Careless or fraudulent?

The NSW Court of Appeal has made a major decision clarifying that where insurers allege fraudulent misrepresentation or non-disclosure, the court must inquire into the subjective state of mind of the maker of the statement. 

The Court decided analysis of whether a person’s conduct is careless or reckless from an objective viewpoint is insufficient. In doing so, the Court of Appeal has arguably re-set the bar for fraud in its proper place by correcting the first instance decision which in effect held that honest but careless errors amounted to fraud.

Pulling up short

In 2007, Atradius Credit Insurance N.V. (Atradius) issued a trade credit insurance policy in favour of the appellants, a collection of telco companies including Prepaid Services (PPS). The policy insured against the failure of Bill Express Limited (BXP) to pay amounts due to any of the appellants.

BXP controlled more than 14,000 point-of-sale terminals, where customers could purchase pre-paid phone cards. The company subsequently became insolvent, with alleged debts to the appellants of more than $62 million.

Atradius’ potential exposure was $27 million. However, among other claims, the insurer claimed it was entitled to avoid the policy for fraudulent non-disclosure and misrepresentation, or alternatively was entitled to reduce its liability to nil in the absence of fraud.  Atradius asserted that a Mr McQuade, the senior commercial manager of PPS, on behalf of the appellants, made three representations in the insurance proposal form regarding the payment history of BXP. The Supreme Court primary judge found all three answers were wrong and that in two instances McQuade had been recklessly indifferent to the truth, making the representations fraudulent, entitling Atradius to avoid the policy.

The Court of Appeal has re-set the bar to clarify that honest but careless or even reckless errors will not amount to fraud.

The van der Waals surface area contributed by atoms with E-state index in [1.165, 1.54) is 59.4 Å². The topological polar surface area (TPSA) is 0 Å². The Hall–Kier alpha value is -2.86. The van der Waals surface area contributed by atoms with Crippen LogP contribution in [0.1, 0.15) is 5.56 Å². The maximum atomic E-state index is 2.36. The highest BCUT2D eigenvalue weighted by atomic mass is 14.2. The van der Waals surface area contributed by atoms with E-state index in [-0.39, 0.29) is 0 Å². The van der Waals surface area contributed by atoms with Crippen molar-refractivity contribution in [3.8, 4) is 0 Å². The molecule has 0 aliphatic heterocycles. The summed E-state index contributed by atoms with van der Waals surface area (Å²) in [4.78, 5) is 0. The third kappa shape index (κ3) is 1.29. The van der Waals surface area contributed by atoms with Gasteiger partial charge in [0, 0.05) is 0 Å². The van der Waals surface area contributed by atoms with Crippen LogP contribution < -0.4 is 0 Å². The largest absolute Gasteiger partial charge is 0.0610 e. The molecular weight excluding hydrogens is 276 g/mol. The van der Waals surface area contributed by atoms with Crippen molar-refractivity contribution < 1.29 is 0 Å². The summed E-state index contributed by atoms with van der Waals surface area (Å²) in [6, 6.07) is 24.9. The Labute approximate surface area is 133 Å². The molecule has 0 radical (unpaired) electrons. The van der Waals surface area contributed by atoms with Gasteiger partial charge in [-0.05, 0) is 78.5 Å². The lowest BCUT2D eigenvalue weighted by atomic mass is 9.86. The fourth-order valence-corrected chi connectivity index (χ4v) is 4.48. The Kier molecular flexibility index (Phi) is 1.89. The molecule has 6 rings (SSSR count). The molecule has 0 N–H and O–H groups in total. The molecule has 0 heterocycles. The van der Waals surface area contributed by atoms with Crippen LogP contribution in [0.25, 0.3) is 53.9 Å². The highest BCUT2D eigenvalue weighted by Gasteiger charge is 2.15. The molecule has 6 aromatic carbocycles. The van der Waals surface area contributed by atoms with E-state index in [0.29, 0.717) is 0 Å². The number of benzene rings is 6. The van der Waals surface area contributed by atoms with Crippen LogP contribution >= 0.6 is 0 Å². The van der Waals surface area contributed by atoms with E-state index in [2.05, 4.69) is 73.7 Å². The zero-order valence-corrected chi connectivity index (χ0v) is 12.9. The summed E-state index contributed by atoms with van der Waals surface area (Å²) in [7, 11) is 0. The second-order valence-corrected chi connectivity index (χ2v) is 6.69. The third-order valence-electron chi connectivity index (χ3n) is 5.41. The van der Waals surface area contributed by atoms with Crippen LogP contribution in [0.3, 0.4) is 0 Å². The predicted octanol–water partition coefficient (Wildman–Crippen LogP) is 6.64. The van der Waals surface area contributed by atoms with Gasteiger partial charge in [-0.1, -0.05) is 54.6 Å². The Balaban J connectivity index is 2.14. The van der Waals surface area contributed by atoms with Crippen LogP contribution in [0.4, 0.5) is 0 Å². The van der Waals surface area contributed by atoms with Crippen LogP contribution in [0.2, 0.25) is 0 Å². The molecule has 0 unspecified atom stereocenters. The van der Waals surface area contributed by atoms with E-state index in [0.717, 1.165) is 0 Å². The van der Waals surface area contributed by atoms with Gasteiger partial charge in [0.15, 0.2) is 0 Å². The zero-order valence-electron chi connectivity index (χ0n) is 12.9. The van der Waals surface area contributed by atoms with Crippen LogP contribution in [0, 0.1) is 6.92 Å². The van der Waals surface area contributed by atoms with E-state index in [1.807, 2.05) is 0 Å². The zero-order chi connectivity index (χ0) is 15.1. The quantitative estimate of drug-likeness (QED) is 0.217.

If fraud was not established, the appellants asserted that Atradius had sufficient information (BXP’s management accounts as at April 2007) as to the financial position of BXP before it went on risk. The appellants asserted that Atradius was precluded, pursuant to ss 21(2)(c), 21(2)(d) and 27 of the Insurance Contracts Act, from relying on the plaintiff’s answers as Atradius already possessed information providing accurate answers to the questions.

For similar reasons, the appellants contended that Atradius was not entitled to reduce its liability to nil pursuant to s 28(3) of the Act.

Honesty is the best policy

On appeal, the court found the primary judge had misdirected himself as to what was necessary to justify a finding of fraud based upon ‘reckless indifference’.  Where the primary judge found McQuade acted recklessly in the way that he checked, printed and signed the proposal form, the Court of Appeal found the primary judge gave no consideration in his reasons to the ultimate question, which was whether McQuade was consciously indifferent to the truth of the answers given.

In addressing that question it would have been necessary for the primary judge to consider McQuade’s intention and state of mind in participating in the completion of the proposal form.

As such, the Court of Appeal found Atradius was not entitled to avoid the policy for fraudulent misrepresentation. Having recognised the mischief that a mere objective assessment of recklessness could amount to fraud (a low threshold), the decision broadens the test to take into account more subjective considerations.

Lessons to be learned

A welcome decision for insureds, as the formulation at first instance could arguably result in honest but careless answers amounting to fraud.

The Court of Appeal has re-set the bar to clarify that honest but careless errors (even if reckless when viewed objectively) will not amount to fraud.  Where insurers allege fraudulent misrepresentation or non-disclosure, the court must inquire into the subjective state of mind of the maker of the statement.  Analysis of whether a person’s conduct is careless or reckless from an objective viewpoint is insufficient.

Ray Giblett is a partner at Gadens Sydney. Email: rgiblett@nsw.gadens.com.au

Wendy Blacker is a partner at Gadens Sydney. Email: wblacker@nsw.gadens.com.au.

William Chapman-Smith is a solicitor at Gadens Sydney.